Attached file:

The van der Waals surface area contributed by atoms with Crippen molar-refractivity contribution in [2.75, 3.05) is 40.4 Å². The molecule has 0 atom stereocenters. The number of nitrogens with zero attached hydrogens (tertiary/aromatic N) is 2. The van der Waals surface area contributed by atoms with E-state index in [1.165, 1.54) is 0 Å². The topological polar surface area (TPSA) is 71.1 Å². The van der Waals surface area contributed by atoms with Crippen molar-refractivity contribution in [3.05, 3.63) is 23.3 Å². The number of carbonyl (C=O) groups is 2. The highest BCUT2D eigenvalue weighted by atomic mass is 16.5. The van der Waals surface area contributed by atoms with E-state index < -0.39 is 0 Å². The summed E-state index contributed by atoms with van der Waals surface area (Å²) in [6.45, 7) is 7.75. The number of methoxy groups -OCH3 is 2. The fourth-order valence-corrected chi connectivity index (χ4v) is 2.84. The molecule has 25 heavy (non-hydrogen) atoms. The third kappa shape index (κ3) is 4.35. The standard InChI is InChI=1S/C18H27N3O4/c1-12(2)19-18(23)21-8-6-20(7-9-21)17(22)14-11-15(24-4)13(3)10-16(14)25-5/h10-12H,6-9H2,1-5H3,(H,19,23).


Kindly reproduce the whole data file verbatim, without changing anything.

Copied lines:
The van der Waals surface area contributed by atoms with Crippen molar-refractivity contribution in [2.75, 3.05) is 40.4 Å². The molecule has 0 atom stereocenters. The number of nitrogens with zero attached hydrogens (tertiary/aromatic N) is 2. The van der Waals surface area contributed by atoms with E-state index in [1.165, 1.54) is 0 Å². The topological polar surface area (TPSA) is 71.1 Å². The van der Waals surface area contributed by atoms with Crippen molar-refractivity contribution in [3.05, 3.63) is 23.3 Å². The number of carbonyl (C=O) groups is 2. The highest BCUT2D eigenvalue weighted by atomic mass is 16.5. The van der Waals surface area contributed by atoms with E-state index < -0.39 is 0 Å². The summed E-state index contributed by atoms with van der Waals surface area (Å²) in [6.45, 7) is 7.75. The number of methoxy groups -OCH3 is 2. The fourth-order valence-corrected chi connectivity index (χ4v) is 2.84. The molecule has 25 heavy (non-hydrogen) atoms. The third kappa shape index (κ3) is 4.35. The standard InChI is InChI=1S/C18H27N3O4/c1-12(2)19-18(23)21-8-6-20(7-9-21)17(22)14-11-15(24-4)13(3)10-16(14)25-5/h10-12H,6-9H2,1-5H3,(H,19,23).